Sayings like these indicated to Mrs. Eddy something of the infinite nature of true wisdom and understanding. As she pondered and listened, a mighty truth was revealed to her - that not only is God the source of all wisdom and understanding, He is all wisdom and understanding. He is Mind. And as He's the infinite, the only God, He's the only Mind. Throughout Mrs. Eddy's writings we find God referred to over and over again as Mind, or divine Mind, which expresses itself in its idea, spiritual man.

In her book "Science and Health with Key to the Scriptures," Mrs. Eddy explains Mind as: "not that which is in man, but the divine Principle, or God, of whom man is the full and perfect expression" (p. 591). And on another page she writes, "Mind is the I am, or infinity. Mind never enters the finite. Intelligence never passes into non-intelligence, or matter" (p. 336).

 

Is thought in the brain?

If man is really idea, the expression of Mind, and if intelligence never passes into non-intelligence, where does brain come in?

It's a pretty widely held notion, isn't it, that brain and intelligence are the same thing. How often do we hear things like "Isn't he brainy!" Or, on the other side, "What a pin-head!" So let's look at this question of brain.

Physical scientists who believe we think with our brain study it in great detail. Here they believe they'll find what makes us tick. Here they believe they'll find how thought is born. And, what's more alarming, here they believe they'll find how to control thought with material agents, perhaps chemical or electronic. They believe that in the fleshly composition of the brain lies the secret of what makes an Einstein and what makes a Charlie Brown. But can anything having to do with thought really be found in a hunk of matter?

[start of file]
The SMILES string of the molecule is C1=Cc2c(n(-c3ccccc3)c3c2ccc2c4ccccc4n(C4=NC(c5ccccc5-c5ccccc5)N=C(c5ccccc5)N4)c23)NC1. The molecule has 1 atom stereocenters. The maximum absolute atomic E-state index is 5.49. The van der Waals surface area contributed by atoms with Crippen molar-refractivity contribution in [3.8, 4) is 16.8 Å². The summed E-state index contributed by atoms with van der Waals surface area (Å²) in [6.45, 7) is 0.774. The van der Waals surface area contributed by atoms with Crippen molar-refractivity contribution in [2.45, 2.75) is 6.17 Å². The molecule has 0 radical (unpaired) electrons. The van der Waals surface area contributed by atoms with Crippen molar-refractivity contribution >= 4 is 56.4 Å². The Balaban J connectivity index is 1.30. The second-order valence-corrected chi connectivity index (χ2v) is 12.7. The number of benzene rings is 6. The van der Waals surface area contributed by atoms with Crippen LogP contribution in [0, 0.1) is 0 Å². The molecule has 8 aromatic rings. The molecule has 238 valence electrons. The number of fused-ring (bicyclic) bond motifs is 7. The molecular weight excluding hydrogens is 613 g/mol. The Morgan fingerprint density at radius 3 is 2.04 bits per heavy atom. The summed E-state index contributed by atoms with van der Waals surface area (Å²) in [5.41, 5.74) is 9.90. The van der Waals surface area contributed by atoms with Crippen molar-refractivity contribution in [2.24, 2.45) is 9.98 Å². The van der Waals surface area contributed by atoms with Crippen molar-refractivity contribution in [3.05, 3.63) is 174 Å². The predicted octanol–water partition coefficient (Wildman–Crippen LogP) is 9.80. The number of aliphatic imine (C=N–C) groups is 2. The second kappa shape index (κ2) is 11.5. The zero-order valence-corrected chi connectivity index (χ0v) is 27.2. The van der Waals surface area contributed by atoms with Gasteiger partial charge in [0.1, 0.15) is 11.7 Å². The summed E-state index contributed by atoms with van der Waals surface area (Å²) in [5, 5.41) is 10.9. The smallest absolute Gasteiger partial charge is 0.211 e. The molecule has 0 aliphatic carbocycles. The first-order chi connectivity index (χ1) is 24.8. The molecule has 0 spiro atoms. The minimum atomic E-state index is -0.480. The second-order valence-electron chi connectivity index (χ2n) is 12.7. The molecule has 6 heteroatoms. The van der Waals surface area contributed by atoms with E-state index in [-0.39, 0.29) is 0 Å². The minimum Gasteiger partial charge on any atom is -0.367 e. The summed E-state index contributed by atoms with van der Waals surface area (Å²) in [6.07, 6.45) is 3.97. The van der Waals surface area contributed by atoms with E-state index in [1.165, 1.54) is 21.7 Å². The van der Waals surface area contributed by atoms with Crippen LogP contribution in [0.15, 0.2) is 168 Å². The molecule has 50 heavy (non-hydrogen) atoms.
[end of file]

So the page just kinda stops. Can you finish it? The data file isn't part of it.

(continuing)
The brain is a complicated hunk of matter that fills up the space in our heads. It sits up there on the top floor and acts as a kind of clearinghouse for all the information fed into it. Fed in by what? By the five physical senses. Information that is, therefore, all about matter. Now, if the brain's only source of information is material, how can it produce anything as nonmaterial as an idea?

Ideas, as I'm thinking of them, have little to do with what the senses tell us. But ideas! Those original thoughts that come to us all! They must surely spring forth independently of matter!

The world's full of ideas, thousands and thousands of ideas, all there, waiting to be used. All where? In the brain? Mrs. Eddy rules that idea right out of court when she writes, "The belief that a pulpy substance under the skull is mind is a mockery of intelligence, a mimicry of Mind" (Science and Health, p. 192).

So, as we begin to see that matter can never produce mind, we can safely leave behind the concept that intelligence has anything to do with the brain.

And so, no matter what the problem we need to resolve - whether it's finding a job, curing an illness, saving a marriage, passing an exam - we have the ability to think it through to a right conclusion. This is the Christ at work, and we're alert to the directives of the Christ to the degree that we put self-will and human planning right out of the picture, no matter how righteous they may seem - and turn humbly to the Father. "Father, what shall I do?" He's our authority - not the brain!